Ready, set, engage: SSHRC grants fund Dal researchers exploring COVID’s social impacts and more

- February 8, 2021

SSHRC took aim against the pandemic by creating a special initiative to fund COVID-19 research under its Partnership Engage Grants. (Anna Shvets photo/Pexels)
SSHRC took aim against the pandemic by creating a special initiative to fund COVID-19 research under its Partnership Engage Grants. (Anna Shvets photo/Pexels)

A total of four projects led by researchers from Dalhousie University have received an investment of close to $97,000 from the Social Sciences and Humanities Research Council (SSHRC).

During the pandemic, the world has turned to social sciences and humanities research for answers. Last spring, SSHRC took aim against the pandemic by creating a special initiative to fund COVID-19 research under its Partnership Engage Grants, and committed to holding two competitions, one in June 2020, and another in September 2020. In total, this special initiative has awarded more than $7.1 million in funding to nearly 300 research projects. Three of the Dalhousie projects funded fell under this initiative in the September 2020 round.

In addition to the special initiative for COVID-19 grants, SSHRC has also announced the September 2020 results for the regular Partnership Engage Grants competition. The 37 grants — totalling more than $800,000 — will provide short-term and timely support for partnered research activities that will inform decision-making at organizations in the public, private and not-for-profit sectors nationwide. One of the Dalhousie projects funded was through this competition.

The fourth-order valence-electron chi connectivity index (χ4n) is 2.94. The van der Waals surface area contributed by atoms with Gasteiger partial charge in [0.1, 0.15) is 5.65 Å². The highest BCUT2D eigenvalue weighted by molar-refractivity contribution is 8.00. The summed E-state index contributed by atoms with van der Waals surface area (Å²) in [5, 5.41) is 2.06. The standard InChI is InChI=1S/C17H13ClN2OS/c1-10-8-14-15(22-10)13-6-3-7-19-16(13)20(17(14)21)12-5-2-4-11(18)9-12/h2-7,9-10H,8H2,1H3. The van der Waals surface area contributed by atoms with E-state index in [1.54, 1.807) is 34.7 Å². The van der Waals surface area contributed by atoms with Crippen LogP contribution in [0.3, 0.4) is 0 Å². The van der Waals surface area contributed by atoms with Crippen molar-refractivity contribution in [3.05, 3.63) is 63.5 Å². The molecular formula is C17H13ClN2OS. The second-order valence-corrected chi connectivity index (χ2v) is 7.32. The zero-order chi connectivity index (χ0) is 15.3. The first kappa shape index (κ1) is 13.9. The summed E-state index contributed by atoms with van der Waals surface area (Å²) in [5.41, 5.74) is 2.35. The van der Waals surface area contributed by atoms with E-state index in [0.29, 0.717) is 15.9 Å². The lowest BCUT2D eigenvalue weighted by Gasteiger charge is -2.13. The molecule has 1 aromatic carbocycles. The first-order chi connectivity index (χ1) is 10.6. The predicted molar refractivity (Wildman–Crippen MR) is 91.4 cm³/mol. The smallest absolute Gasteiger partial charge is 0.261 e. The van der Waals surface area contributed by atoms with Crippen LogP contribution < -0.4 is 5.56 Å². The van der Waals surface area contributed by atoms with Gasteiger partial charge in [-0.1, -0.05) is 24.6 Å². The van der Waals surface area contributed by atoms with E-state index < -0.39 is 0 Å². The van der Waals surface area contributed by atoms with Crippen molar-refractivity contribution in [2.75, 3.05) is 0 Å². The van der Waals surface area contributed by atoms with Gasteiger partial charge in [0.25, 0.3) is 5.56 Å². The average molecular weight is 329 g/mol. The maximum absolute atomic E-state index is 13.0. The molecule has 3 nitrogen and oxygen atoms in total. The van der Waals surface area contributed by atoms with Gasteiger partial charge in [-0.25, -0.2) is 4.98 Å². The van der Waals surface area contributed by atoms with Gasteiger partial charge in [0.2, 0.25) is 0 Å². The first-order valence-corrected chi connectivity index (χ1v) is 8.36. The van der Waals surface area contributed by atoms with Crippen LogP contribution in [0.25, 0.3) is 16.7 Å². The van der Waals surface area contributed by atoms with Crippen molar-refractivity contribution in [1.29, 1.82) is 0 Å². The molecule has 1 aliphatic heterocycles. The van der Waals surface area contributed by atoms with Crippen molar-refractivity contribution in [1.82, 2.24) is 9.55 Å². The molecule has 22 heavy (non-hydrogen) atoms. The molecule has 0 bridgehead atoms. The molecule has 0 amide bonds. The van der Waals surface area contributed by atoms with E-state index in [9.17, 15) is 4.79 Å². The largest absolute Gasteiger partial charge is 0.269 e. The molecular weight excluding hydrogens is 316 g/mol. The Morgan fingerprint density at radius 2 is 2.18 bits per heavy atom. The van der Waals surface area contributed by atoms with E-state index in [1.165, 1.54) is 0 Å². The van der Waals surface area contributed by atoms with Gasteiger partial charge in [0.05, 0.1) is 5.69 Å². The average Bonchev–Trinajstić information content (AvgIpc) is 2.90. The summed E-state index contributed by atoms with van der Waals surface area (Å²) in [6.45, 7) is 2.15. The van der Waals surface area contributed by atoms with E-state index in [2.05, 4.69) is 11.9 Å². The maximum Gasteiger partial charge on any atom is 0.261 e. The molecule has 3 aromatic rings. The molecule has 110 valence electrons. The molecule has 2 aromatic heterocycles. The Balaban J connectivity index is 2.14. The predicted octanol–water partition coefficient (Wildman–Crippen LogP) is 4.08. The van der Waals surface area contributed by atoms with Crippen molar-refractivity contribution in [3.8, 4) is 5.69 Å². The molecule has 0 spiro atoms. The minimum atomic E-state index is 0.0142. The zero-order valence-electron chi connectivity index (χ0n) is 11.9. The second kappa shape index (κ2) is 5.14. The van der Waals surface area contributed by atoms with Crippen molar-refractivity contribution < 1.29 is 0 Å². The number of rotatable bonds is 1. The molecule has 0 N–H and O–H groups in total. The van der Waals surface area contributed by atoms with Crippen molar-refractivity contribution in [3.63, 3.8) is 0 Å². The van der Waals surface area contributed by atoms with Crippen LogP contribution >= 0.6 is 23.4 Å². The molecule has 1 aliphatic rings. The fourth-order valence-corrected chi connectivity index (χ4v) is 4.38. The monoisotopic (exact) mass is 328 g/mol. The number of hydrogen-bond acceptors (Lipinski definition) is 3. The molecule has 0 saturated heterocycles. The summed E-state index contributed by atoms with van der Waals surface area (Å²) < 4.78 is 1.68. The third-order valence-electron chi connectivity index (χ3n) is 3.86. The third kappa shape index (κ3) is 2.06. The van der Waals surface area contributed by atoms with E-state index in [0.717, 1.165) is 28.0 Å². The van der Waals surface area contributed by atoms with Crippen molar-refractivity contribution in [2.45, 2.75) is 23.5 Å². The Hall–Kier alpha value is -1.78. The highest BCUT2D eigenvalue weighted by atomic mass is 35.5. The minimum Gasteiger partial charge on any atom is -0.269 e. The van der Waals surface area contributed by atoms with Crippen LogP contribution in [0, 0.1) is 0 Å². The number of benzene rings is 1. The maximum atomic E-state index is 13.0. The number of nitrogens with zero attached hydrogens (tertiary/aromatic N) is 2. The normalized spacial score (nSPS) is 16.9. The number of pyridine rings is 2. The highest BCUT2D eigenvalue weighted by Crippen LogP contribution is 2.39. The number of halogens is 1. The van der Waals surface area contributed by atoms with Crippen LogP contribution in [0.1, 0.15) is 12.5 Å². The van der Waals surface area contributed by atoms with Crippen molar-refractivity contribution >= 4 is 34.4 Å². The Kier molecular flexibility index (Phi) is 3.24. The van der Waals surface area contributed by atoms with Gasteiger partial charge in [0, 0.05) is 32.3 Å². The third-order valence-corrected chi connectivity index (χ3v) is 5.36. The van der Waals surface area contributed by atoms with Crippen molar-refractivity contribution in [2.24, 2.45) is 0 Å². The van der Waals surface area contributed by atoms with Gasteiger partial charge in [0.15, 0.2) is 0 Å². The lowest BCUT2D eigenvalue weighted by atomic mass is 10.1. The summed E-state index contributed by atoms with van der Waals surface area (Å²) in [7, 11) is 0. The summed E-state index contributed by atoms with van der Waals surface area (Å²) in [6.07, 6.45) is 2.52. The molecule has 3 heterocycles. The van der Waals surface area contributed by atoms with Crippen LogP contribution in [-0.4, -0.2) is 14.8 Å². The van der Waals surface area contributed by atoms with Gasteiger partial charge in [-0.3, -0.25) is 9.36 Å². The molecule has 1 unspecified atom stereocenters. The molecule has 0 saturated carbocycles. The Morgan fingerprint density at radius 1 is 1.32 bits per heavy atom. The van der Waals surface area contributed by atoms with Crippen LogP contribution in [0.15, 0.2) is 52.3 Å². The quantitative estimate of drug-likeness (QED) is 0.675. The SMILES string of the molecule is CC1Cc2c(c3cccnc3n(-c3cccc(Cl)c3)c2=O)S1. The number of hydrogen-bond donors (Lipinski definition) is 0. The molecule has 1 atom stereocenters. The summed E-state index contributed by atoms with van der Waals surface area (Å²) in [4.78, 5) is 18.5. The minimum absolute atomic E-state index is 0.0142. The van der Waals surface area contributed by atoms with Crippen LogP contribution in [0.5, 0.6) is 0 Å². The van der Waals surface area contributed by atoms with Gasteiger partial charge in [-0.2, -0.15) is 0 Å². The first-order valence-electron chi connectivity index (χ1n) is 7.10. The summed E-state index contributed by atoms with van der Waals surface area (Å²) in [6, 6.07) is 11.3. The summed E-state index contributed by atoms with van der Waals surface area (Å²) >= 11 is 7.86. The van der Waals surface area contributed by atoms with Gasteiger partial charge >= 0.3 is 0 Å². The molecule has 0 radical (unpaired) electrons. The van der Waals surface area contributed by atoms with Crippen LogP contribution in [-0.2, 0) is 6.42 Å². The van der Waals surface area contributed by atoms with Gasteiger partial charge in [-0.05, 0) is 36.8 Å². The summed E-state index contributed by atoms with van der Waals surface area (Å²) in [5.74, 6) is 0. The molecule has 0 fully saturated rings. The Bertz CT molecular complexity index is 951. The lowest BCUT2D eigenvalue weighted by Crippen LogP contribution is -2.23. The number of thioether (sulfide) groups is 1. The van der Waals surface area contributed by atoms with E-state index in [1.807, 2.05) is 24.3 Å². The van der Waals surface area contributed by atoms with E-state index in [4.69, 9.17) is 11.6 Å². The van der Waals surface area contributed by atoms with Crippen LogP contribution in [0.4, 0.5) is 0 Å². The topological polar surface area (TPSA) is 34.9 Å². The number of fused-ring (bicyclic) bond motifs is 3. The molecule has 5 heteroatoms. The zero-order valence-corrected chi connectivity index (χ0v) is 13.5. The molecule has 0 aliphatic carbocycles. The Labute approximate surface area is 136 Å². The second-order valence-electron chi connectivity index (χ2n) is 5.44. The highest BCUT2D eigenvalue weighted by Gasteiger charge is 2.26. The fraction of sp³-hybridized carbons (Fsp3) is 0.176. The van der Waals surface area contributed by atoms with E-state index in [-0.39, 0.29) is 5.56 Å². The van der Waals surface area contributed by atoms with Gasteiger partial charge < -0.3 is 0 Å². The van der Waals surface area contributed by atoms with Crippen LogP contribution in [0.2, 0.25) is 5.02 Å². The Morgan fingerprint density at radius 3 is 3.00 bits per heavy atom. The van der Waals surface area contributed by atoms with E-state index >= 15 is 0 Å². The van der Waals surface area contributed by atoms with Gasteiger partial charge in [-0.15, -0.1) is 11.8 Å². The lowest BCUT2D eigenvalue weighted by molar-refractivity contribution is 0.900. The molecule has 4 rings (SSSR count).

“Congratulations to all of our researchers who have been recognised by the Social Sciences and Humanities Research Council,” says Alice Aiken, Dal's vice president research and innovation. “The important work they are doing is providing significant support to athletes, not-for-profits, and the restaurant industry, particularly during the COVID-19 pandemic, and will go a long way in helping us successfully manage an incredibly complex and difficult situation.”

Project highlights:

COVID-19 Special Initiative

Sylvain Charlebois
Faculties of Management and Agriculture
Project: The food service sector in Canada post COVID-19 – The next decade

The impact of the COVID-19 pandemic on the restaurant industry in Canada has been devastating. As governments moved to shut down most retail and service establishments to slow the community spread of the disease at the beginning of the pandemic, many restaurants closed permanently, unable to maintain overhead without income. Even as restrictions on customer movement eased, and less stringent social distancing initiatives were implemented, restaurants still struggled to reach their pre-COVID-19 dining levels.

As this is an emerging and ongoing phenomenon, there are few studies that have sought to understand the long-term economic impact COVID-19 will have on the restaurant industry. There are some studies starting to emerge from other jurisdictions, but there is little work situated in the Canadian context.